• Pepper's Dragons: a tale of hard times, hope and healing by Stacia Bjarnason, PhD Pepper’s Dragons is a children’s story book written by Stacia Bjarnason, PhD, a clinical psychologist who has been helping some of the children of Sandy Hook since 12/14. She has found that working with fairy tales can give children a safe way to talk about grief and trauma in a less threatening way. Pepper’s Dragons got its start when Pepper, the real bunny, went for a visit to Sandy Hook to help children there. He had the same sort of curious caution as some of the children. When he was startled by a loud noise it led to a wonderful conversation about how “jumpy” some of the children felt. It was a very natural and easy shift into talking about a difficult subject.
  • The Shack by Wm. Paul Young A father, having received an invitation apparently from God, goes to spend a weekend at the abandoned shack where his daughter may have been murdered. What he finds there will change his world forever. In a world where religion seems to grow increasingly irrelevant, "The Shack" wrestles with the timeless question, "Where is God in a world so filled with unspeakable pain?"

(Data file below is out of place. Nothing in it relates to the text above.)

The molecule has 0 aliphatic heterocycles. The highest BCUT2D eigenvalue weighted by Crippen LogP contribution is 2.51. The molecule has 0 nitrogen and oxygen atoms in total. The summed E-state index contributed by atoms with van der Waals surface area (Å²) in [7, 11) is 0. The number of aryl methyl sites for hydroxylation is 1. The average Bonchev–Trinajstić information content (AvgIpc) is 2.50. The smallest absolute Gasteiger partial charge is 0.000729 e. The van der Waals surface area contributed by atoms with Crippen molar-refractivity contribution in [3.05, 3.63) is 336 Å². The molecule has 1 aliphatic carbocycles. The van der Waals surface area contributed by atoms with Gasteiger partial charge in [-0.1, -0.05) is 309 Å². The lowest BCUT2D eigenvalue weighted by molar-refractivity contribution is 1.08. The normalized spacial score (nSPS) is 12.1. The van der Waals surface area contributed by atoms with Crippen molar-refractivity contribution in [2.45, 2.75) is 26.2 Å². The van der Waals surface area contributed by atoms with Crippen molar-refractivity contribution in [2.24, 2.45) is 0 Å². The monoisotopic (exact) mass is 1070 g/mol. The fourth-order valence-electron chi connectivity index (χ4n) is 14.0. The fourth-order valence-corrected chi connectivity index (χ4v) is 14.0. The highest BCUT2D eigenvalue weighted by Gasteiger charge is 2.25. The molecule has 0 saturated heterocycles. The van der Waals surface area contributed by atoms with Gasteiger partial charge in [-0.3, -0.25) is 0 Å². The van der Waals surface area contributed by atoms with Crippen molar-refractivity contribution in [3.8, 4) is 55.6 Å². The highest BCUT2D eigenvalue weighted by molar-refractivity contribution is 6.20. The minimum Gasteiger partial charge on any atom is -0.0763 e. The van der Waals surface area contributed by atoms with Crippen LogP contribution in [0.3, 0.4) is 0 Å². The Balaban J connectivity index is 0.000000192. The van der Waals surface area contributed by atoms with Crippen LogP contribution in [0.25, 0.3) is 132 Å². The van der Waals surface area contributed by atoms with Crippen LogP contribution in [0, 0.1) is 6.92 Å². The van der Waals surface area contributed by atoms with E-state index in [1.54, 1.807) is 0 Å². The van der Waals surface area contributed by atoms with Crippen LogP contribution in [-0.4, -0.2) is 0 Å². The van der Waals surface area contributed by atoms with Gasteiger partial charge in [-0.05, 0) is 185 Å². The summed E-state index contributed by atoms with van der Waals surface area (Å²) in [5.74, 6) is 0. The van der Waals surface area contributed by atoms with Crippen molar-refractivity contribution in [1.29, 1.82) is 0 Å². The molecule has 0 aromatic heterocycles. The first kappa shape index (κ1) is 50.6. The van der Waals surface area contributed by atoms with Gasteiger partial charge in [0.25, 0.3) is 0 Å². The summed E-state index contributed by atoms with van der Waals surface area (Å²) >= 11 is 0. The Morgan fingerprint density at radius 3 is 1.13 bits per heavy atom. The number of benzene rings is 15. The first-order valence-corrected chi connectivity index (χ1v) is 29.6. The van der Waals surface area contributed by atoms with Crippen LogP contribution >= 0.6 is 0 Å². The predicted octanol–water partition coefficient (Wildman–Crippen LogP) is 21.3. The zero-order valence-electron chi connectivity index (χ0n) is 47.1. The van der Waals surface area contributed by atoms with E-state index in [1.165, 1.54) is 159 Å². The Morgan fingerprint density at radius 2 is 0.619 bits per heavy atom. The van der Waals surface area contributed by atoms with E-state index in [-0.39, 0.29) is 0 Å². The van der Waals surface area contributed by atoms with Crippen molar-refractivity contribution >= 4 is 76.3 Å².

• Weird is Normal When Teeenagers Grieve by Jenny Lee Wheeler Teens grieve differently from adults and often get lost in the shuffle after the death of a loved one. Weird Is Normal When Teenagers Grieve is unique because it is a self-help book for grieving teens written by an actively grieving teen. Author Jenny Lee Wheeler lost her father to cancer when she was fourteen and validates for her peers that they have the right to grieve in their own way and according to their own timetable.
  • What on Earth Do You Do When Someone Dies? by Trevor Romain A book written for children, What on Earth... describes the overwhelming emotions involved in dealing with the death of a loved one and discusses how to cope with such a situation.
  • What to Do When You're Scared & Worried: a guide for kids by James J. Crist, Ph.D. From a dread of spiders to panic attacks, kids have worries and fears, just like adults. This is a book kids can turn to when they need advice, reassurance, and ideas. They’ll find out where fears and worries come from, practice Fear Chasers and Worry Erasers, and learn to seek help for hard-to-handle fears they can’t manage on their own.
  • When a Friend Dies: a book for teens about grieving & healing by Marilyn E. Gootman, Ed.D. The death of a friend is a wrenching event for anyone at any age. Teenagers especially need help coping with this painful loss. This sensitive book answers questions grieving teens often have, like “How should I be acting?” “Is it wrong to go to parties and have fun?” and “What if I can’t handle my grief on my own?”
  • When Nothing Matters Anymore: a survival guide for depressed teens by Bev Cobain, R.N.,C. This book, written for teens, defines depression, describes the symptoms, and explains that depression is treatable.